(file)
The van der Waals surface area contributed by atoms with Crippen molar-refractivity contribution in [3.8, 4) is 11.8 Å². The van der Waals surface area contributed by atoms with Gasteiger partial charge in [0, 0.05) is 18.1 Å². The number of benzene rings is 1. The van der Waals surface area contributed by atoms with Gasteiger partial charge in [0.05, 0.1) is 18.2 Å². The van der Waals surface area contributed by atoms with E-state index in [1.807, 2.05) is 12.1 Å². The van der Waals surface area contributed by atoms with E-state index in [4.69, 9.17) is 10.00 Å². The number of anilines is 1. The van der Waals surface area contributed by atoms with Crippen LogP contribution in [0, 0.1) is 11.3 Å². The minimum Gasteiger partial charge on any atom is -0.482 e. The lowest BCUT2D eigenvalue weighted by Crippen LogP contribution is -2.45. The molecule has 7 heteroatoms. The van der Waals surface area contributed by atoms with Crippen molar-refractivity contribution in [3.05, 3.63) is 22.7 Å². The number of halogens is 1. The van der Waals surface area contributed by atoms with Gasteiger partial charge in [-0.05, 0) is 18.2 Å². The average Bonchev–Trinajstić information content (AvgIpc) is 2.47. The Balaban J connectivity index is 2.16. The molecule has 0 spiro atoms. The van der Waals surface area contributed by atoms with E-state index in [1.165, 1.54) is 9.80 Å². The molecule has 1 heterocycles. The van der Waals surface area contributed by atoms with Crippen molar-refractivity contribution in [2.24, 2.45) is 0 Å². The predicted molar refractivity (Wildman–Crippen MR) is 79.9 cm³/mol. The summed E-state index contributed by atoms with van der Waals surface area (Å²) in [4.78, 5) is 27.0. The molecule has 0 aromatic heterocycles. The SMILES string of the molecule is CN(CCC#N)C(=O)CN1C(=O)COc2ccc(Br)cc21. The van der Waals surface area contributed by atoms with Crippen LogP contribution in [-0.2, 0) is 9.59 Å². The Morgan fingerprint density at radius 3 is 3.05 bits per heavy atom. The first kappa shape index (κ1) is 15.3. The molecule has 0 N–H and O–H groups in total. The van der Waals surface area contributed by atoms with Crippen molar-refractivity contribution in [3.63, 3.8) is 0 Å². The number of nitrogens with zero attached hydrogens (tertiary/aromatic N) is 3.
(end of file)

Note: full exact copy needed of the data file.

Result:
The van der Waals surface area contributed by atoms with Crippen molar-refractivity contribution in [3.8, 4) is 11.8 Å². The van der Waals surface area contributed by atoms with Gasteiger partial charge in [0, 0.05) is 18.1 Å². The number of benzene rings is 1. The van der Waals surface area contributed by atoms with Gasteiger partial charge in [0.05, 0.1) is 18.2 Å². The van der Waals surface area contributed by atoms with E-state index in [1.807, 2.05) is 12.1 Å². The van der Waals surface area contributed by atoms with E-state index in [4.69, 9.17) is 10.00 Å². The number of anilines is 1. The van der Waals surface area contributed by atoms with Crippen LogP contribution in [0, 0.1) is 11.3 Å². The minimum Gasteiger partial charge on any atom is -0.482 e. The lowest BCUT2D eigenvalue weighted by Crippen LogP contribution is -2.45. The molecule has 7 heteroatoms. The van der Waals surface area contributed by atoms with Crippen molar-refractivity contribution in [3.05, 3.63) is 22.7 Å². The number of halogens is 1. The van der Waals surface area contributed by atoms with Gasteiger partial charge in [-0.05, 0) is 18.2 Å². The average Bonchev–Trinajstić information content (AvgIpc) is 2.47. The Balaban J connectivity index is 2.16. The molecule has 0 spiro atoms. The van der Waals surface area contributed by atoms with E-state index in [1.165, 1.54) is 9.80 Å². The molecule has 1 heterocycles. The van der Waals surface area contributed by atoms with Crippen molar-refractivity contribution in [2.24, 2.45) is 0 Å². The predicted molar refractivity (Wildman–Crippen MR) is 79.9 cm³/mol. The summed E-state index contributed by atoms with van der Waals surface area (Å²) in [4.78, 5) is 27.0. The molecule has 0 aromatic heterocycles. The SMILES string of the molecule is CN(CCC#N)C(=O)CN1C(=O)COc2ccc(Br)cc21. The van der Waals surface area contributed by atoms with Crippen LogP contribution in [-0.2, 0) is 9.59 Å². The Morgan fingerprint density at radius 3 is 3.05 bits per heavy atom. The first kappa shape index (κ1) is 15.3. The molecule has 0 N–H and O–H groups in total. The van der Waals surface area contributed by atoms with Crippen molar-refractivity contribution in [3.63, 3.8) is 0 Å². The number of nitrogens with zero attached hydrogens (tertiary/aromatic N) is 3.